The Blanket

The Blanket - A Journal of Protest & Dissent
Bobby Tohill: Pub Brawls and Death Threats

 


Liam O Ruairc • 10 March 2004

The Northern Whig seems a very unlikely place to meet life long Republican and Socialist Bobby Tohill. Perhaps it was the statues built by the Communist Party of Czeckoslovakia that made him feel at home among a crowd of Belfast yuppies and new bourgeoisie. The "Tohill Incident" as it is known has destabilised the whole 'peace process'. Bobby has already given a number of controversial and contradictory interviews about the incident. It is partly on their basis that the government is going to decide whether or not the Provisional IRA was involved in an abduction and murder attempt. Is it wise for Bobby to give this interview now ? Should it not be better for him to keep his mouth shut? And what are the chances that he is going to retract what he saying in this interview? Tohill feels that it is necessary "to put the record straight". He said that his other interviews had been "used and abused", and feels that he is "being used as a pawn in a game of political football". He is also confident that The Blanket more than any other publication won't misrepresent what he is saying.

First of all, Bobby distanced himself from an article published in the Sunday World after his attack. He reiterates that the incident in Kelly's Winecellar was a "pub brawl", that "it wasn't a Provisional IRA operation", that he was "not abducted", that he "never made any complaints to the PSNI" and does not intend to provide any information on the incident to the International Commission in the future. "There is no way they can justify keeping these men in prison because of me."

That is the version of the incident that Bobby Tohill sticks to and will hold on to in the future.

Bobby Tohill is very weary about how this incident is being manipulated by elements of the British and Southern establishments to further their own agenda and to add increasing pressure on the Provisional movement. He does not want to be used by them. He has no intention of adding anything that could objectively benefit them.

Bobby also denied another report from the Sunday World according to which the Provisional IRA guaranteed his safety in exchange for making no official complaints and denying versions of the story that he was abducted. "This didn't happen" says Tohill. He said that as a Republican, deal or no deal, he would never consider giving evidence to the PSNI. "Keeping my mouth shut like a dignified Republican is a matter of principle to me."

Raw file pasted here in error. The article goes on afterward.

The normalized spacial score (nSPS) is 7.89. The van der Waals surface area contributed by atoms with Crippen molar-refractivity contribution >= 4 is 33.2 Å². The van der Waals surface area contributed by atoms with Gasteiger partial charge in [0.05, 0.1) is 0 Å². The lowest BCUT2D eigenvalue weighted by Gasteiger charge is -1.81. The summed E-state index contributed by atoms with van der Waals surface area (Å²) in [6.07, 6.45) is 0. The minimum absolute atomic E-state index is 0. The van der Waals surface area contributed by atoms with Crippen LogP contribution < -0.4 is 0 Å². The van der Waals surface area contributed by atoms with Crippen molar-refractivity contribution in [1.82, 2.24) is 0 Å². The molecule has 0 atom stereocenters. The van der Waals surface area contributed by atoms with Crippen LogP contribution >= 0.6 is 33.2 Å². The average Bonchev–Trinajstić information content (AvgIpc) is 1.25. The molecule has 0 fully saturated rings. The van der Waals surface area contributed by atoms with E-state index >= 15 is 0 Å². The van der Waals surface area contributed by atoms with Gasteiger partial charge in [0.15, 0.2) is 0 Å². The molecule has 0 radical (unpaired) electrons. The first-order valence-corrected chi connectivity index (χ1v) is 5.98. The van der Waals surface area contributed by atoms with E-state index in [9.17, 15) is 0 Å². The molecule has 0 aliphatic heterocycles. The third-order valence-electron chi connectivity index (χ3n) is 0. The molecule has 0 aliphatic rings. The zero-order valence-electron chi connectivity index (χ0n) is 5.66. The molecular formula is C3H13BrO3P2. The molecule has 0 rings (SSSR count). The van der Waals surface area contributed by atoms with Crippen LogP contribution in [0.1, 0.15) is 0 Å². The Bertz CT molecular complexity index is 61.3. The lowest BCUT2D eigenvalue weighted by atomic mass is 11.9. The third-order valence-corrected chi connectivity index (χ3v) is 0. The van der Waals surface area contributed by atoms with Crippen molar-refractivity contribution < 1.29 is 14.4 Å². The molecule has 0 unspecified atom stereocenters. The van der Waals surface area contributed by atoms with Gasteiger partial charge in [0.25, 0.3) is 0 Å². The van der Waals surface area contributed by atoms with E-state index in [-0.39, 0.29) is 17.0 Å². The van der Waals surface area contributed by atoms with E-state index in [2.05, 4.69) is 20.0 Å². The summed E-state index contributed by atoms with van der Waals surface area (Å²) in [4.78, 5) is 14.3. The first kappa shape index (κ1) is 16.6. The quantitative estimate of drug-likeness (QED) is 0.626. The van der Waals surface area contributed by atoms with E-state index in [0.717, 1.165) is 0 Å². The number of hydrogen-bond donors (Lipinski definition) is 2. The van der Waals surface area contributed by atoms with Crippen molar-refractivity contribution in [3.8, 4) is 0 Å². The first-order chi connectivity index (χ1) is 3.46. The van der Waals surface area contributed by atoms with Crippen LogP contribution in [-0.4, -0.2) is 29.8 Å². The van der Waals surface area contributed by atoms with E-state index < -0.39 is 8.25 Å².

But does Bobby Tohill then also distance himself from another interview he gave to the Sunday World last September where he claimed he was under death threat from the Provisional IRA?

Bobby admits that he has had "grievances" with "elements" from the Provisional movement, because of political differences. This is because he has been "very vocal" in condemning some of their activities within their own communities, such as the punishment beatings, a practice he deems "barbaric". Tohill entirely agrees with John Kelly's recent assessment of the Provisionals. He is also appalled by how the Provisional movement is trying to suppress dissent and all the other Republican organisations such as the 32 CSM and the Republican Socialist Movement. "I feel so saddened to think how Republicans can attack, intimidate, suppress and oppress other Republican organisations because they want to carry out their own thing."

Tohill has received "five death threats within the space of six months" by "elements" within the Provisionals. On the same day this interview took place, Bobby was informed by the PSNI that he was under "immediate death threat", and that the Provisional IRA had four places he was reputedly staying in (two in South Belfast and two in West Belfast) under surveillance. But is he under threat from the Provisional IRA as an organisation or just from elements within it? Tohill calls for the Provisional movement to state clearly whether this has been sanctioned or not. Tohill explains that what he fears is not being shot, but dying in "mysterious accidents". He constantly has to watch his back, he thinks his killing will be likely to be disguised as being run over by some 'drunken driver', being stabbed by some 'hoods'. 'falling down the stairs' and other tragic circumstances apparently unconnected to politics. [Such as, perhaps, a "pub brawl". - Ed.]

Tohill is particularly upset by how some Provisionals attempt to "demonise" him and blacken his name. Bobby asks why he has to go through this, given that he has devoted his whole life to the cause of Republicanism and suffered much for it. As a result of this, like many other ex-combatants, he suffers from severe post traumatic stress disorder.